extemporaneous


Also found in: Thesaurus, Medical, Legal, Encyclopedia, Wikipedia.
Related to extemporaneous: extemporaneous compounding

ex·tem·po·ra·ne·ous

 (ĭk-stĕm′pə-rā′nē-əs)
adj.
1. Carried out or performed with little or no preparation; impromptu: an extemporaneous piano recital.
2. Prepared in advance but delivered without notes or text: an extemporaneous speech.
3. Skilled at or given to unrehearsed speech or performance: an accomplished extemporaneous speaker.
4. Provided, made, or adapted as an expedient; makeshift: an extemporaneous policy decision.

[From Late Latin extemporāneus, from Latin ex tempore; see extempore.]

ex·tem′po·ra·ne′i·ty (-pər-ə-nē′ĭ-tē) n.
ex·tem′po·ra′ne·ous·ly adv.
ex·tem′po·ra′ne·ous·ness n.

extemporaneous

(ɪkˌstɛmpəˈreɪnɪəs) or

extemporary

adj
1. (Theatre) spoken, performed, etc, without planning or preparation; impromptu; extempore
2. done in a temporary manner; improvised
exˌtempoˈraneously, exˈtemporarily adv
exˌtempoˈraneousness, exˈtemporariness n

ex•tem•po•ra•ne•ous

(ɪkˌstɛm pəˈreɪ ni əs)

adj.
1. done, spoken, or performed without preparation; impromptu: an extemporaneous speech.
2. prepared in advance but delivered using few or no notes: extemporaneous lectures.
3. performing with little or no advance preparation: extemporaneous orators.
4. made for the occasion; improvised: extemporaneous housing.
[1650–60; < Late Latin extemporāneus. See extempore, -an1, -eous]
ex•tem`po•ra′ne•ous•ly, adv.
ex•tem`po•ra′ne•ous•ness, ex•tem`po•ra•ne′i•ty (-rəˈni ɪ ti) n.
syn: extemporaneous, impromptu are used of expression that is not planned. extemporaneous may refer to a speech given without any advance preparation: extemporaneous remarks. impromptu is also used of a speech, but often refers to a poem, song, etc., delivered without preparation and at a moment's notice: She entertained the guests with some impromptu rhymes.

extemporaneous

, impromptu - Extemporaneous means "prepared in advance and carried out with few or no notes," while impromptu means "totally unprepared, performed on the spur of the moment"—but this distinction has been all but lost.
See also related terms for moment.
ThesaurusAntonymsRelated WordsSynonymsLegend:
Switch to new thesaurus
Adj.1.extemporaneous - with little or no preparation or forethought; "his ad-lib comments showed poor judgment"; "an extemporaneous piano recital"; "an extemporary lecture"; "an extempore skit"; "an impromptu speech"; "offhand excuses"; "trying to sound offhanded and reassuring"; "an off-the-cuff toast"; "a few unrehearsed comments"
unprepared - without preparation; not prepared for; "unprepared remarks"; "the shock was unprepared"; "our treaty makers approached their immensely difficult problems unprepared"- R.E.Danielson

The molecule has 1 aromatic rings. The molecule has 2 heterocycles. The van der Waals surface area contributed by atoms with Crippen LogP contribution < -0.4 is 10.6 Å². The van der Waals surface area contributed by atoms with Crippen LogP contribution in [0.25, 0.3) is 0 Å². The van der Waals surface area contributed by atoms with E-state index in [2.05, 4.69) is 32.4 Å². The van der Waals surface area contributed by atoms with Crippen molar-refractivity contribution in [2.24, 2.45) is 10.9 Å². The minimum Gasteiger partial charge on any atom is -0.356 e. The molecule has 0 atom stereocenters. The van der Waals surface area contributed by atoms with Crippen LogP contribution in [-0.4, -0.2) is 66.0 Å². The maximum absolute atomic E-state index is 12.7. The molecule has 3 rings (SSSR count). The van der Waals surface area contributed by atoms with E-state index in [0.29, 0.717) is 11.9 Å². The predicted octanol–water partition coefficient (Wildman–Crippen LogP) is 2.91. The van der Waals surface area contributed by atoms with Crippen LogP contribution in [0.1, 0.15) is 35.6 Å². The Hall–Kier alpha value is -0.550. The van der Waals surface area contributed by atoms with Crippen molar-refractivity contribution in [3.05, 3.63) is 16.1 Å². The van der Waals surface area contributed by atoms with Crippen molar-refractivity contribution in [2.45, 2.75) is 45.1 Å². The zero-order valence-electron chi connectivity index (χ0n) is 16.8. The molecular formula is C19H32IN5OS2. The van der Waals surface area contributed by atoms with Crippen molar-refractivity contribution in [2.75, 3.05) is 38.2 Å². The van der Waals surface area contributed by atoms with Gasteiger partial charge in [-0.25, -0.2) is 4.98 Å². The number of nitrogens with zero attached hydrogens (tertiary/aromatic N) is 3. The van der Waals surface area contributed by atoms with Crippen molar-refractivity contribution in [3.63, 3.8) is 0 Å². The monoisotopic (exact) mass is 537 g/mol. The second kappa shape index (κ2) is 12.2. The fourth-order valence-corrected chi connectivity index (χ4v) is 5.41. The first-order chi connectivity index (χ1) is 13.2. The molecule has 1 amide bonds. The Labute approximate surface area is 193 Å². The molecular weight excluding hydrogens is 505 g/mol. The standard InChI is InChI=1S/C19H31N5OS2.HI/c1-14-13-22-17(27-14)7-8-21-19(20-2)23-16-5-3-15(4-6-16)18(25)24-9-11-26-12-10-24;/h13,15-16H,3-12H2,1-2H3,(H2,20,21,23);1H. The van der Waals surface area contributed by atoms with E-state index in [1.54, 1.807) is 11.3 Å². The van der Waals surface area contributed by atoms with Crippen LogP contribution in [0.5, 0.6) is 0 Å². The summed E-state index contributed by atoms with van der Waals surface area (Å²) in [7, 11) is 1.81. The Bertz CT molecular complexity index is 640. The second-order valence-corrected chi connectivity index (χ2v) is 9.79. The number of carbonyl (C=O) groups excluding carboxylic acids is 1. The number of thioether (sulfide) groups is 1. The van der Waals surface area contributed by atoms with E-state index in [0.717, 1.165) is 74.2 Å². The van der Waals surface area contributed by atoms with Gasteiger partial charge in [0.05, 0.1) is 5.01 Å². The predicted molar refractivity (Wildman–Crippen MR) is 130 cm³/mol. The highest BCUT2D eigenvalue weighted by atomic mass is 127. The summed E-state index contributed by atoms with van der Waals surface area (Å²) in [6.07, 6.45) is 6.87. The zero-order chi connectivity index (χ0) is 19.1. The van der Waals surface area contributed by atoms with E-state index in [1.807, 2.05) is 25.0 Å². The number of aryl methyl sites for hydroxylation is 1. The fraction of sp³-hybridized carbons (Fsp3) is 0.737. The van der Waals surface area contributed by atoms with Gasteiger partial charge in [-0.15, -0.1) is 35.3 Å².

extemporaneous

adjective
Spoken, performed, or composed with little or no preparation or forethought:
Informal: off-the-cuff.
Translations

extemporaneous

[ɪksˌtempəˈreɪnɪəs] extemporary [ɪksˈtempərərɪ] ADJimprovisado

extemporaneous

, extemporary
References in classic literature ?
The intellect relies on memory to make some supplies to face these extemporaneous squadrons.
Your own gift you can present every moment with the cumulative force of a whole life's cultivation; but of the adopted talent of another you have only an extemporaneous half possession.
A fiddler who was present, and who appeared to act as the appointed minstrel of the company, forthwith struck up a Scotch reel; and that in tones so invigorating, that Hugh and his friend (who had both been drinking before) rose from their seats as by previous concert, and, to the great admiration of the assembled guests, performed an extemporaneous No-Popery Dance.
The style of preaching he had chosen was the extemporaneous, which was held little short of the miraculous in rural parishes like King's Lorton.
The child, sitting down with the old man close behind it, had been thinking how strange it was that horses who were such fine honest creatures should seem to make vagabonds of all the men they drew about them, when a loud laugh at some extemporaneous witticism of Mr Short's, having allusion to the circumstances of the day, roused her from her meditation and caused her to look around.
The richly-documented third chapter on "Rabelais and the Art of Memory" provides an important survey of mnemonic techniques in writers as diverse as Agricola, Erasmus, Melanchthon, and Vives, and sheds new light on the episode of the "paroles gelees," which Smith reads in terms of the distinction between writing and extemporaneous speech, the "freezing" of words on paper versus their "storage" in one's memory.
She soon realized however, that these songs were connected to non-royal praise songs and to other extemporaneous performances of non-praise songs.
Both Stewart and Colbert are excellent at extemporaneous humor, so the interviews can be longer and still plenty entertaining.
This is the evangelical trait most off-putting to other Christians--many of whom are unsettled by extemporaneous prayer, find "I"-centered praise choruses offensive, and puzzle with Nicodemus at the concept of being "born again.
A: In September 1991, the NSW Department of Health announced the information required for labels for extemporaneous preparations.
One example is "sound seeing," which is the extemporaneous audio recording of a person's experiences when traveling, or doing anything else.
During a meeting, the week's "table topics master" poses two or three impromptu questions and calls on members to give an extemporaneous, one-to two-minute reply, teaching them to think and speak on their feet.